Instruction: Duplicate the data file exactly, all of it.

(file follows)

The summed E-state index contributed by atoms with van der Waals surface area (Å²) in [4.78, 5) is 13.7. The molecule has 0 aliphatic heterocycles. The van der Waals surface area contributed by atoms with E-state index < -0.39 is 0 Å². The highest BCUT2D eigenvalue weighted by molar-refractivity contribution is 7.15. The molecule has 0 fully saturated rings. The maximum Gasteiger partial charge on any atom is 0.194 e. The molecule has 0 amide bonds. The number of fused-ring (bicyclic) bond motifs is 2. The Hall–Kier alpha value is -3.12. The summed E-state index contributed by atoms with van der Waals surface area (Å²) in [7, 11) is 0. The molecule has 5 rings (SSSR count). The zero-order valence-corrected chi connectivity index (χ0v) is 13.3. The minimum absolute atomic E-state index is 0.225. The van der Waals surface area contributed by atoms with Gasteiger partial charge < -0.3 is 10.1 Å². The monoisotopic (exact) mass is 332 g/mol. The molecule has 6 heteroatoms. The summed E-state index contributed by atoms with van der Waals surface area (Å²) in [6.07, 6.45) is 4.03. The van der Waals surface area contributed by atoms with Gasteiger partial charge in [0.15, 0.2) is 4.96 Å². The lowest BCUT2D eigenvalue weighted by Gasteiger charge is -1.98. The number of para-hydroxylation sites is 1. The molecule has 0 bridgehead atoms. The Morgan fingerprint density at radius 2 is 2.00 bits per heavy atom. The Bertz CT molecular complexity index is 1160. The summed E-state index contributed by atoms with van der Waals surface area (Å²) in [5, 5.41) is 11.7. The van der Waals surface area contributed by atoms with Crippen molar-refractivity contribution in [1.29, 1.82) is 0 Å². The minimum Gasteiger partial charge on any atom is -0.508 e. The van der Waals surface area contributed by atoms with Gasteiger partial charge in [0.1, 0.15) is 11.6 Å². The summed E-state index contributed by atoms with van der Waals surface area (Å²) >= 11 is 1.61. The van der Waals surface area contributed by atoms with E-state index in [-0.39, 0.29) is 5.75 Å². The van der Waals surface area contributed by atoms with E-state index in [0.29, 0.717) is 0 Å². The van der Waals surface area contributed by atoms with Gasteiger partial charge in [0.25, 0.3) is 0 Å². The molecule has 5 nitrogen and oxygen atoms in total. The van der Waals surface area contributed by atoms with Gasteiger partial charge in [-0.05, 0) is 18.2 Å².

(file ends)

The summed E-state index contributed by atoms with van der Waals surface area (Å²) in [4.78, 5) is 13.7. The molecule has 0 aliphatic heterocycles. The van der Waals surface area contributed by atoms with E-state index < -0.39 is 0 Å². The highest BCUT2D eigenvalue weighted by molar-refractivity contribution is 7.15. The molecule has 0 fully saturated rings. The maximum Gasteiger partial charge on any atom is 0.194 e. The molecule has 0 amide bonds. The number of fused-ring (bicyclic) bond motifs is 2. The Hall–Kier alpha value is -3.12. The summed E-state index contributed by atoms with van der Waals surface area (Å²) in [7, 11) is 0. The molecule has 5 rings (SSSR count). The zero-order valence-corrected chi connectivity index (χ0v) is 13.3. The minimum absolute atomic E-state index is 0.225. The van der Waals surface area contributed by atoms with Gasteiger partial charge < -0.3 is 10.1 Å². The monoisotopic (exact) mass is 332 g/mol. The molecule has 6 heteroatoms. The summed E-state index contributed by atoms with van der Waals surface area (Å²) in [6.07, 6.45) is 4.03. The van der Waals surface area contributed by atoms with Gasteiger partial charge in [0.15, 0.2) is 4.96 Å². The lowest BCUT2D eigenvalue weighted by Gasteiger charge is -1.98. The number of para-hydroxylation sites is 1. The molecule has 0 bridgehead atoms. The Morgan fingerprint density at radius 2 is 2.00 bits per heavy atom. The Bertz CT molecular complexity index is 1160. The summed E-state index contributed by atoms with van der Waals surface area (Å²) in [5, 5.41) is 11.7. The van der Waals surface area contributed by atoms with Crippen molar-refractivity contribution in [1.29, 1.82) is 0 Å². The minimum Gasteiger partial charge on any atom is -0.508 e. The van der Waals surface area contributed by atoms with Gasteiger partial charge in [0.1, 0.15) is 11.6 Å². The summed E-state index contributed by atoms with van der Waals surface area (Å²) >= 11 is 1.61. The van der Waals surface area contributed by atoms with E-state index in [-0.39, 0.29) is 5.75 Å². The van der Waals surface area contributed by atoms with E-state index in [0.29, 0.717) is 0 Å². The van der Waals surface area contributed by atoms with Gasteiger partial charge in [0.25, 0.3) is 0 Å². The molecule has 5 nitrogen and oxygen atoms in total. The van der Waals surface area contributed by atoms with Gasteiger partial charge in [-0.05, 0) is 18.2 Å².